Happy Harvest to all the men and #womenofharvest16  

Categories: Agvocacy, Ask a Farmer, Family Farming, FarmHer, Farming, Harvest 2016, Jobs in agriculture, Love Sask Food, Saskatchewan, Uncategorized, Women in Ag | 3 Comments

A Better Backyard BBQ with Bison. 

Ok, let’s be honest. It isn’t better. I do not believe in tearing down one area of our diverse, plentiful and exceptionally safe food supply in order to promote another. Canadian raised beef, pork, turkey, chicken and specialty meats such as lamb or bison are among the highest quality in the world. “Recognized around the world as one of the best, the Canadian Food Inspection Agency federal inspection system has allowed Canada to export meat to over 150 countries. Canadians should be proud of this reputation, and the Canadian Meat Council is committed to working with the CFIA on continuous improvement to maintain our international and domestic reputations.”

I do have a soft spot for bison meat though. When I was growing up my aunt and uncle (Marie and Jack Evans of Clair Side Bison) always made sure we had a steady supply of this heart healthy protein in our diet. We now raise our own animals and I am doing the same for my family.

What is Bison?

Original settlers of the American West called North American bison “buffalo,” because they were reminiscent to Asian and African buffalo. Although it is a misnomer, the name buffalo is still commonly used today.  I personally have had consumers question me when I say that we raise buffalo, because they have never heard of this animal.  The correct term is bison and in Canada meat is correctly labeled as “bison,” so consumers know they are buying this specific North American product.

A Brief History 

As settlers moved into the center of the continent looking for land to farm, and towns to build, the natural home of both the native people and bison diminished. Historical accounts suggest there were 60 million bison in 1800. By 1899 there were less than 1000 bison left.

In 2005, it was estimated that there were over 500,000 bison on farms and ranches in North America and in Canada we have almost 2000 bison producers who own over 250,000 bison. Because of consumer demand and the initiatives of farmers and ranchers the population of this almost extinct animal continues to grow – a conservation success story.

Why Choose Bison?

Because bison move constantly, grazing specific areas intensely for short periods, they actually enhance biodiversity. Each year a bison cow and her calf require an average of four to sixteen hectares of grazing land depending on the weather and range conditions in any particular neighborhood. As bison move across the land, they create good locations for the seeds of new prairie plants to germinate. The result is a varied grassland that hosts butterflies, pollinating insects, and nesting birds.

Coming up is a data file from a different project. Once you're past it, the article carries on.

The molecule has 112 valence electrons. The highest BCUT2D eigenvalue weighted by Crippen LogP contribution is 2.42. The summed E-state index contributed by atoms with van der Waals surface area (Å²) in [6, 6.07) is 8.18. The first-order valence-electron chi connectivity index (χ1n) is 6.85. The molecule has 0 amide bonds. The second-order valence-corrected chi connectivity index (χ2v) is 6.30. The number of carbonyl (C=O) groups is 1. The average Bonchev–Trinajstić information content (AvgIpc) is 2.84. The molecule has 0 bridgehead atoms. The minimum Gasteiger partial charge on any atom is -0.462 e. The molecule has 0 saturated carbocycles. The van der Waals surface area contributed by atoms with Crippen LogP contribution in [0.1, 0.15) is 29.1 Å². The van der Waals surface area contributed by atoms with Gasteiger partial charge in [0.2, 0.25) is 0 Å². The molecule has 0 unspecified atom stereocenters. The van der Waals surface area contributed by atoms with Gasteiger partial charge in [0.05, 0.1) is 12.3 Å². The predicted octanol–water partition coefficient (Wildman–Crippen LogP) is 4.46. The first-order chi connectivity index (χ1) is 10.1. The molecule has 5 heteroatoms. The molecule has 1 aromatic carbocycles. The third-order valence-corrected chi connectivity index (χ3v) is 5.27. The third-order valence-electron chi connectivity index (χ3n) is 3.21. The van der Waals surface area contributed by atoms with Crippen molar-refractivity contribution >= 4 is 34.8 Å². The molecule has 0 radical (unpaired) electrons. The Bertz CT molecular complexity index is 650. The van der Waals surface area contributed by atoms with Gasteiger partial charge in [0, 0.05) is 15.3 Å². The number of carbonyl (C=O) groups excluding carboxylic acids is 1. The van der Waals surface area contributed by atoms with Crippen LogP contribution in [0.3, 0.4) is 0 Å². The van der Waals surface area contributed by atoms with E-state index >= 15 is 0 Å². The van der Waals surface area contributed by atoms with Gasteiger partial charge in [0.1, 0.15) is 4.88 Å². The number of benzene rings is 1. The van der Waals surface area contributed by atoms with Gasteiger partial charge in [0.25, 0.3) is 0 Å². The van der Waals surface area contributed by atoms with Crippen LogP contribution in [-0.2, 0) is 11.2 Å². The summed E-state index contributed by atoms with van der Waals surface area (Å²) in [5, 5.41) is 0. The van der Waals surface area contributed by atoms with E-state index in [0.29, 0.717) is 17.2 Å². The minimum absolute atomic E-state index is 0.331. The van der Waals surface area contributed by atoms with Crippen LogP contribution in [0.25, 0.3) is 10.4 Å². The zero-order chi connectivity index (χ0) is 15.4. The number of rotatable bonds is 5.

The bison’s healthy diet, along with their stress-free lifestyle, results in a lean protein and nutrient packed meat. Bison meat is a flavourful, tender and a lower fat red meat alternative. Similar to fine beef but slightly sweeter and richer in taste, it is often described as a meat with a rich flavour satisfying you more while eating less. Studies have shown that the meat from Bison is a highly nutrient dense food because of the proportion of protein, fat, mineral, and fatty acids to its caloric value. 

Comparisons to other meat sources have also shown that Bison has a greater concentration of iron as well as some of the essential fatty acids necessary for human well being. Readers’ Digest magazine has even listed bison as one of the five foods women should eat because of the high iron content. When I first looked into the nutrient comparisons between bison and other meats I was shocked that a red meat could have considerably less fat than chicken, less calories than salmon, one of the lowest amounts of cholesterol while still having very high amounts of iron and vitamins.  With it’s wonderful rich taste and it’s significant nutritional performance, bison meat has often been referred to as the meat of the future.  It is most definitely the meat of the ‘present’ in my kitchen.

I am aware that a post like this should probably include a wonderful recipe using bison meat and beautiful picture of it. Sadly I have found out that I do not have a talent for food photography (I am actually really bad at it so you will have to settle for enjoying the stock photos below).  I am going to leave this post by saying, just use it in any beef recipe (that’s what I do).  Our family favorites include a good bison rib-eye steak cooked over an open fire, or sweet and sour bison meatballs served with white rice.  The secret is a lower temp and a longer cooking time (slow and low) especially for steaks or roasts.  Because of the lower fat content, prepared bison is always a little redder in color than beef, so don’t be fooled when cooking a steak! 

Thanks for reading!  Stop in and check out my sources for more info:




Categories: Agvocacy, Ask a Farmer, canadian beef, Canadian Meat Council, Family Farming, Farming, Love Sask Food, Saskatchewan Beef, Uncategorized | Leave a comment